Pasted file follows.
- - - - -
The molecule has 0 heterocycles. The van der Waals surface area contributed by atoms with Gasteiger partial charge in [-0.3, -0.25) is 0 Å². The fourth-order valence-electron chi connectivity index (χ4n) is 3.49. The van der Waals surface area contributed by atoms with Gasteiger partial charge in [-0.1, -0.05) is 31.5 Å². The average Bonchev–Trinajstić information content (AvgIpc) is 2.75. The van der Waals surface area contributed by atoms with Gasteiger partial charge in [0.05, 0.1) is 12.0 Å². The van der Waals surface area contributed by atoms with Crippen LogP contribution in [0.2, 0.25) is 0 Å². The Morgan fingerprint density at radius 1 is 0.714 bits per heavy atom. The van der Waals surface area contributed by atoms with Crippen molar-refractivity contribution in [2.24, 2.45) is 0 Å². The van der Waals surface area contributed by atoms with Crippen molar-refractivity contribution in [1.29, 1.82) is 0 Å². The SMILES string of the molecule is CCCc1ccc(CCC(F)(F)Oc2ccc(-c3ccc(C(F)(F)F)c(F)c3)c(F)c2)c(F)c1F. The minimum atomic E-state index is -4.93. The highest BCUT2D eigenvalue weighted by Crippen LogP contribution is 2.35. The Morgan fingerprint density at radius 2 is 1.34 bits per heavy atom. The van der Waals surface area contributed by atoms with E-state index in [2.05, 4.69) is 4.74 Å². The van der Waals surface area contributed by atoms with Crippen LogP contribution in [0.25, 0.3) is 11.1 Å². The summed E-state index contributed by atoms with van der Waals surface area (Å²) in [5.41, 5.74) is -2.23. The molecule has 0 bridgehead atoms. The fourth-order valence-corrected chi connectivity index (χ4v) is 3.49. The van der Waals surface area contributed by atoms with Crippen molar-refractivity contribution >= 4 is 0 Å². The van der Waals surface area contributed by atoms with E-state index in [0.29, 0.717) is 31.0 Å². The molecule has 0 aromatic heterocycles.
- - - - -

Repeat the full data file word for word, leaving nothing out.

The molecule has 0 heterocycles. The van der Waals surface area contributed by atoms with Gasteiger partial charge in [-0.3, -0.25) is 0 Å². The fourth-order valence-electron chi connectivity index (χ4n) is 3.49. The van der Waals surface area contributed by atoms with Gasteiger partial charge in [-0.1, -0.05) is 31.5 Å². The average Bonchev–Trinajstić information content (AvgIpc) is 2.75. The van der Waals surface area contributed by atoms with Gasteiger partial charge in [0.05, 0.1) is 12.0 Å². The van der Waals surface area contributed by atoms with Crippen LogP contribution in [0.2, 0.25) is 0 Å². The Morgan fingerprint density at radius 1 is 0.714 bits per heavy atom. The van der Waals surface area contributed by atoms with Crippen molar-refractivity contribution in [2.24, 2.45) is 0 Å². The van der Waals surface area contributed by atoms with Crippen molar-refractivity contribution in [1.29, 1.82) is 0 Å². The SMILES string of the molecule is CCCc1ccc(CCC(F)(F)Oc2ccc(-c3ccc(C(F)(F)F)c(F)c3)c(F)c2)c(F)c1F. The minimum atomic E-state index is -4.93. The highest BCUT2D eigenvalue weighted by Crippen LogP contribution is 2.35. The Morgan fingerprint density at radius 2 is 1.34 bits per heavy atom. The van der Waals surface area contributed by atoms with E-state index in [2.05, 4.69) is 4.74 Å². The van der Waals surface area contributed by atoms with Crippen LogP contribution in [0.25, 0.3) is 11.1 Å². The summed E-state index contributed by atoms with van der Waals surface area (Å²) in [5.41, 5.74) is -2.23. The molecule has 0 bridgehead atoms. The fourth-order valence-corrected chi connectivity index (χ4v) is 3.49. The van der Waals surface area contributed by atoms with Crippen molar-refractivity contribution >= 4 is 0 Å². The van der Waals surface area contributed by atoms with E-state index in [0.29, 0.717) is 31.0 Å². The molecule has 0 aromatic heterocycles.